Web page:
This also speaks to their behavior toward those who are 420-friendly. According to Roomi’s report, 26% of Gen Z-ers said they were 420-friendly, whereas only 19% of Millennials reported this preference.
Considering how these two generations were raised, Millennials explored and trusted new experiences. Gen Z-ers, on the other hand, learned from data and hard facts. It’s how they make up minds.
When it comes to being 420-friendly, Gen Z-ers look at the facts and decide whether or not this preference is OK. To them, there’s very little factually wrong with being 420-friendly (whereas Millennials and older generations might have moral or legal problems with it).
Gen Z-ers approach housing and roommates the same way – practically and with caution.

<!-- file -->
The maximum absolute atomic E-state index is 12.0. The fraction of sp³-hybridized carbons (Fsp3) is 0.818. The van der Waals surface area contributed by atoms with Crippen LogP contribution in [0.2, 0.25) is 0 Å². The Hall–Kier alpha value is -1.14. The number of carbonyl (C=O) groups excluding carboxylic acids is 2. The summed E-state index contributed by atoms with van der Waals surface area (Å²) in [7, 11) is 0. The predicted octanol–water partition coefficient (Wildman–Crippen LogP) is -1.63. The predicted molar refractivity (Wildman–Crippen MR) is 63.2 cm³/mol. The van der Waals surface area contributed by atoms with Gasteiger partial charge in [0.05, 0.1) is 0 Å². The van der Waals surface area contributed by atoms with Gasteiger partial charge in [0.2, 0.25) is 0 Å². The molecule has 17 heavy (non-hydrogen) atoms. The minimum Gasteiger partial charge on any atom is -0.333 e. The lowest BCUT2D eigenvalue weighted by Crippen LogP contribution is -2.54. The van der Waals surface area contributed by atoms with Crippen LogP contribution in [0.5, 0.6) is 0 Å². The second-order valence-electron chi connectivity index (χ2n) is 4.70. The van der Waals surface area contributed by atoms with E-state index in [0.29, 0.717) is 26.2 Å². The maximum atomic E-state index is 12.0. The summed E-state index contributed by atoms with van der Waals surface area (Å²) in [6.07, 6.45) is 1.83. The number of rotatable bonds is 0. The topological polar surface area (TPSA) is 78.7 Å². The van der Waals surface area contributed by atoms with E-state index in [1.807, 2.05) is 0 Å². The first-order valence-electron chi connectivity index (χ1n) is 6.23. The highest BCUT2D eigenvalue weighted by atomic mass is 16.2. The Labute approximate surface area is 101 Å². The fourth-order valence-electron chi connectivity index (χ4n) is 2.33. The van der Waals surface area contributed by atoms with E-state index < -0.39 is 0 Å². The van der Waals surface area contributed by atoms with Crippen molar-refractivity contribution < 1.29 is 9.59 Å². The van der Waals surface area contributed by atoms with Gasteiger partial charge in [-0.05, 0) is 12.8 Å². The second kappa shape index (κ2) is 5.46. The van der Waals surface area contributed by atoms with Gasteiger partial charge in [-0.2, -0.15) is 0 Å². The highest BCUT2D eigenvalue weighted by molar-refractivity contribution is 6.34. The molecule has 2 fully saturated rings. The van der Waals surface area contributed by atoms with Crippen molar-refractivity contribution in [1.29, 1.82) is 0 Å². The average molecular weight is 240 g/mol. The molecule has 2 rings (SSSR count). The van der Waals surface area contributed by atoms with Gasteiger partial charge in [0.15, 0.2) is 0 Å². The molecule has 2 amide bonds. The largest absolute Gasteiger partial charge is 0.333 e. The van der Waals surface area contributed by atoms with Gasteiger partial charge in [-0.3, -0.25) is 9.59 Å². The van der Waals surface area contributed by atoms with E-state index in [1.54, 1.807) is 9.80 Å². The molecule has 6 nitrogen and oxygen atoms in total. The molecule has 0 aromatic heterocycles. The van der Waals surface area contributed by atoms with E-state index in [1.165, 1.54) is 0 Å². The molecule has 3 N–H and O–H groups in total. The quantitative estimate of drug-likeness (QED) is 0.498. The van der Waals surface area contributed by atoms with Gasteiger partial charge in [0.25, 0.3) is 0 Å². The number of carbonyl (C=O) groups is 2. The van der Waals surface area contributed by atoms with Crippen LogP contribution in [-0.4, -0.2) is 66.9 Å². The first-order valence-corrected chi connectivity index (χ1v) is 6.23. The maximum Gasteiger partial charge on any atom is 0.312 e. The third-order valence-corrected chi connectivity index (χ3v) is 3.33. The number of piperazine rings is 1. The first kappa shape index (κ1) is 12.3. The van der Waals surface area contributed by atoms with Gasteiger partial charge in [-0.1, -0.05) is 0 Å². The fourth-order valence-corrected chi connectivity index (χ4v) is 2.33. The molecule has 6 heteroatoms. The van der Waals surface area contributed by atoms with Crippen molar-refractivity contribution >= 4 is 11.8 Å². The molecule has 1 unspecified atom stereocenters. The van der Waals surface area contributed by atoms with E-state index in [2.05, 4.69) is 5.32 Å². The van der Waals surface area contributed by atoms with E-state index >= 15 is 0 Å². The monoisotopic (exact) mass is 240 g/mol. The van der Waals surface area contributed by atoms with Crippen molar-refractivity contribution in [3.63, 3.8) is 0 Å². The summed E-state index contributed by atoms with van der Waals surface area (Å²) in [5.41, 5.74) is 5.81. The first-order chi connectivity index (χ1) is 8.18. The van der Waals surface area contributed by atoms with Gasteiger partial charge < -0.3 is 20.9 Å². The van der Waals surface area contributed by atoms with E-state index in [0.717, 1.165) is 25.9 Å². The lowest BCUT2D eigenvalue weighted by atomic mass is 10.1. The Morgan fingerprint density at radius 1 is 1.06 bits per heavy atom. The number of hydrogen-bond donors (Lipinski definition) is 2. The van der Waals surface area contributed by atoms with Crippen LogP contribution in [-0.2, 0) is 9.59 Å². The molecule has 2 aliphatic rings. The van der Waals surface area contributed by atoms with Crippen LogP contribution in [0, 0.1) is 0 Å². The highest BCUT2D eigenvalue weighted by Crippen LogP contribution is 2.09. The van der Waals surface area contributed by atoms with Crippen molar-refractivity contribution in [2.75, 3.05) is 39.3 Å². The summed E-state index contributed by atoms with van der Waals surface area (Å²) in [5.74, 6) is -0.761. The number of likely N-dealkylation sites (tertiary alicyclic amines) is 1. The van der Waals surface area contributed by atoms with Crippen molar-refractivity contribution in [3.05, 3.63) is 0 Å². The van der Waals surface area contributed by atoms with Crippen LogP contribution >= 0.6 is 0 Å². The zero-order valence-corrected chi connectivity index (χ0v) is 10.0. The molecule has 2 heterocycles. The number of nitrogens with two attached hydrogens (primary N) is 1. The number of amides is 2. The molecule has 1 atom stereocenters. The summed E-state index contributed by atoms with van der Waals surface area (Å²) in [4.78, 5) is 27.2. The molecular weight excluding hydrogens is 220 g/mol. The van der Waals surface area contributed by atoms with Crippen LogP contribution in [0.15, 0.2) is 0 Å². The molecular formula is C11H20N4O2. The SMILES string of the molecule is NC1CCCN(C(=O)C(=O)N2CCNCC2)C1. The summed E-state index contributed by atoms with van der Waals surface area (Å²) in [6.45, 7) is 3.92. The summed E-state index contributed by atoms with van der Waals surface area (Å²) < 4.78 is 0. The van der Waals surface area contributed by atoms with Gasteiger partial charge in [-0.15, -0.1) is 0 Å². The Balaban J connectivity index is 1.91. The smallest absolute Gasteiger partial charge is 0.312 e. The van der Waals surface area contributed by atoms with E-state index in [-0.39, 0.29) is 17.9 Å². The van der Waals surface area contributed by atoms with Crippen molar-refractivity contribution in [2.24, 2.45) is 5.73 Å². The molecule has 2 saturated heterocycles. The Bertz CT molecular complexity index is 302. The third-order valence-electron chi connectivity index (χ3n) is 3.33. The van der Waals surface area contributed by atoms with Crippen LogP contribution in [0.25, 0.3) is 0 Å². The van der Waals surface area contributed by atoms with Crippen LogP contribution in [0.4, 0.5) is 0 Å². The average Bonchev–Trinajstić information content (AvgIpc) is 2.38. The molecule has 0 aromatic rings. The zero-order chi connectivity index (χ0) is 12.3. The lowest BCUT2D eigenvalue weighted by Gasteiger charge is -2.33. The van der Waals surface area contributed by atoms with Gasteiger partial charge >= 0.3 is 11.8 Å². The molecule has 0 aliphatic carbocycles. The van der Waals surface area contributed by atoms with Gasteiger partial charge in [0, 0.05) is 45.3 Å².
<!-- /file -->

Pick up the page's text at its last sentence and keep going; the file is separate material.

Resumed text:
As Millennials and Gen Z-ers age, I believe we’ll see a shift into an era of shared housing. People will choose to live with others to diversify their experiences and afford other opportunities, like with Roam and Unsettled.
Instead of people claiming and buying their own space, they’ll instead be renting and sacrificing real estate to experience more of the outside world. I believe the marketplace as a whole will turn to a shared economy, encouraging trust between everyone. We already see this with programs like Roam, Airbnb shared and private rooms, and even uberPOOL.
Sharing is going to become the norm – the common way to live – and Roomi is on the forefront of this movement. Won’t you join us?
Connect with Ajay on Twitter.